Human Rights in Ukraine – 2008
The latest Ukrainian Helsinki Human Rights Union report produced with the cooperation of 30 human rights organizations from all regions of Ukraine was made public today, 25 June 2009 in Kyiv.
The presentation came on the eve of International Day in support of Victims of Torture. No accident since the continuing use of torture and ill-treatment remains a serious problem in Ukraine.
While one of the positive features of the last year has been increased cooperation with the Ministry of Internal Affairs, its creation of a special Department for Monitoring Human Rights, the problem of torture of people in police detention in order to extract a confession has yet to be resolved.
Virtually no progress at all can be seen in the State Department for the Execution of Sentences, and Ukraine continues to be in breach of its commitments before the Council of Europe with regard to this Departments status. The same problems continue year in year out: the Department is closed off and resistant to change, the complaint system is seriously inadequate and continuing protests by prisoners are often denied or misrepresented, and virtually never responded to in an adequate manner.
Not surprisingly socio-economic issues were very much in the foreground during the year, with the divide between rich and poor widening. The rise in prices and in communal charges meant that the number of those living in poverty rose. The government is clearly not prioritizing defence of human rights, and it is not surprising that people feel themselves to be unprotected.
One of the most disturbing areas where the lack of will to carry out reforms is most evident is with regard to reforming the judicial system. Vital changes which have long needed to be implemented are simply not being passed. On the other hand, 2008 saw outrageous examples where politicians made their disregard for the independence of the judiciary flagrantly clear. Together with the fact that even when justice is apparently achieved, and court rulings issued, around 70% of them are not being enforced.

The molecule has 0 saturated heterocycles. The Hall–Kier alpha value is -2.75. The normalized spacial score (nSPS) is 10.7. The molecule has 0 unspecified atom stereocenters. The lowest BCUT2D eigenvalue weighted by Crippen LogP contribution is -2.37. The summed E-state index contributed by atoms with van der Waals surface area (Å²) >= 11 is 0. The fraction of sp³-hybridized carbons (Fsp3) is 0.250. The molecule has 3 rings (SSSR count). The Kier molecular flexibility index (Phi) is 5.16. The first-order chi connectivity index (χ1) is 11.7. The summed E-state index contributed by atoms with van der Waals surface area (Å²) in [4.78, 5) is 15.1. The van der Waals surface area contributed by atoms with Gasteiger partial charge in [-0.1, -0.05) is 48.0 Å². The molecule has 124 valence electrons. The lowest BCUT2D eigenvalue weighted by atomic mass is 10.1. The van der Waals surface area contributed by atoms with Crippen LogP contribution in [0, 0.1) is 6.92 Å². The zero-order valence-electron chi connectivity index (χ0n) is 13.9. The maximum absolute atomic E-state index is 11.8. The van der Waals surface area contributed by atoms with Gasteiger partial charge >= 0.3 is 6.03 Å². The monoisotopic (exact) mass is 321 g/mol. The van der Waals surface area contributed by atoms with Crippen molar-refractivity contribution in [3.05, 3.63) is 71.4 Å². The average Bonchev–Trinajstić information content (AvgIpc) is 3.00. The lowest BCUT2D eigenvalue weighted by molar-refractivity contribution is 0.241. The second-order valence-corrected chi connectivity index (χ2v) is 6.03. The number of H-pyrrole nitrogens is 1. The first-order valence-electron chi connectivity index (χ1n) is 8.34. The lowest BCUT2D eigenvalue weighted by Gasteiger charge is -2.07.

The continuing use of excessive surveillance can be seen by a significant increase since 2005 in the number of warrants to intercept communications issued by appellate courts. There were 15 thousand in 2005 and more than 25 thousand in 2008. These figures significantly exceed analogous figures in European countries where more than one thousand orders are issued per year just in France and the Netherlands. A third of the warrants in 2008 were received by investigative units of the Security Service [SBU].
A particular area of concern during 2008 and into 2009 has been over encroachments on freedom of speech. The National Expert Commission for the Protection of Public Morality became extremely active in the second half of the year, and has issued some extraordinary decisions, including a conclusion that a novel by renowned writer Oles Ulyanenko is pornographic. All of this is taking place with a law which is dangerously vague and unforeseeable, and an apparent wish to intrude in areas which cannot be considered necessary in a democracy.
One vital institution for human rights protection should be the office of the Human Rights Ombudsperson. The level of activity is woefully inadequate, as evidenced even by the failure to provide a report each year as required by the law. On Wednesday 24 June, the fifth “annual” report was presented in parliament, and has only just become available to the public today. One of the many areas where the Ombudsperson could be playing an enormous role is in national preventive mechanisms as per the Optional Protocol to the Convention against Torture, however the list of missed opportunities is much longer.
All of this is frustratingly similar to the responses from other government institutions. Very many reforms, often prepared with the participation of human rights organizations, need only political will, yet this is lacking.
The report covers other areas of concern, including environmental rights, the rights of refugees and others. It has been published first in Ukrainian and is already available on the Internet at: http://www.helsinki.org.ua/index.php?r=a1b7c5, and will be printed in English shortly.